TWO Australian journalists who visited Israel last month as part of the Australia/Israel & Jewish Affairs Council’s (AIJAC) Rambam study program discussed their experiences at a luncheon meeting with AIJAC supporters in Melbourne recently.
Sharri Markson, special features reporter for The Australian, and James Campbell, state politics editor of the Herald Sun, both addressed the event.
Markson related her firsthand account of televised incitement the group inadvertently viewed on a screen when they stopped for lunch at a shwarma shop in Bethlehem.
She said that she found Israel to be an eye-opening experience as a journalist, but also discovered a deep emotional awakening inside her as an Australian Jew while visiting the Western Wall for the first time.
Campbell told the gathering that he especially enjoyed the wide range of views he was exposed to on the trip. He reflected that meetings arranged between the group and Palestinian Authority officials in Ramallah helped him better understand the Israeli, as well as the Palestinian, positions.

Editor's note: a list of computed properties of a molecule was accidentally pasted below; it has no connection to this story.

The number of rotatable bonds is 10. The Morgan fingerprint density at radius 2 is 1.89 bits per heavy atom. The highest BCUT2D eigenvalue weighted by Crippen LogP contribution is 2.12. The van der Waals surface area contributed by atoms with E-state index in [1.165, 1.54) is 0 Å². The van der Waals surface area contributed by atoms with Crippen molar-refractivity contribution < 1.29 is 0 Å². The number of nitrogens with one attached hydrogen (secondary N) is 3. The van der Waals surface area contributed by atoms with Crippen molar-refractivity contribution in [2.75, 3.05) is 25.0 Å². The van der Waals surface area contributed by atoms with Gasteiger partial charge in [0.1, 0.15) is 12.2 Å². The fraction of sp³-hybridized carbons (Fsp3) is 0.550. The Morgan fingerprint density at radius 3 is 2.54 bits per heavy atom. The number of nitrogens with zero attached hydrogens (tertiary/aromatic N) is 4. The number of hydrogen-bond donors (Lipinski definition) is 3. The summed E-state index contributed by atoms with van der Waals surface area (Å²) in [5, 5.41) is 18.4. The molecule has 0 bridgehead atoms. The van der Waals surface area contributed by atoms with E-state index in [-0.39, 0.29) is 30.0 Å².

The event also heard from Victorian Liberal state MLA Tim Smith, who had recently visited Israel separately on the Australia-Israel Chamber of Commerce’s Young Entrepreneurs Trade Mission, led by Assistant Minister for Innovation Wyatt Roy.
Smith told the forum that while he came into his visit already supportive of Israel, he had returned even more so after spending time in the country.
The other two AIJAC participants on the mission were Aaron Patrick, deputy editor of the Australian Financial Review and Alan Dupont, professor of international security at the University of NSW and a regular contributor to The Australian.
Both Patrick and Dupont addressed an AIJAC luncheon briefing in Sydney on their experiences, with Patrick highlighting the visit to Yad Vashem as a particularly meaningful part of the trip.
The AIJAC-invited participants were joined in Israel by a delegation sponsored by the NSW Jewish Board of Deputies (JBOD), which included David Lipson of Sky News, Bevan Shields from The Sydney Morning Herald and The Age, Ben English from The Daily Telegraph and Alex Hart from Channel 7, and joined by JBOD CEO Vic Alhadeff.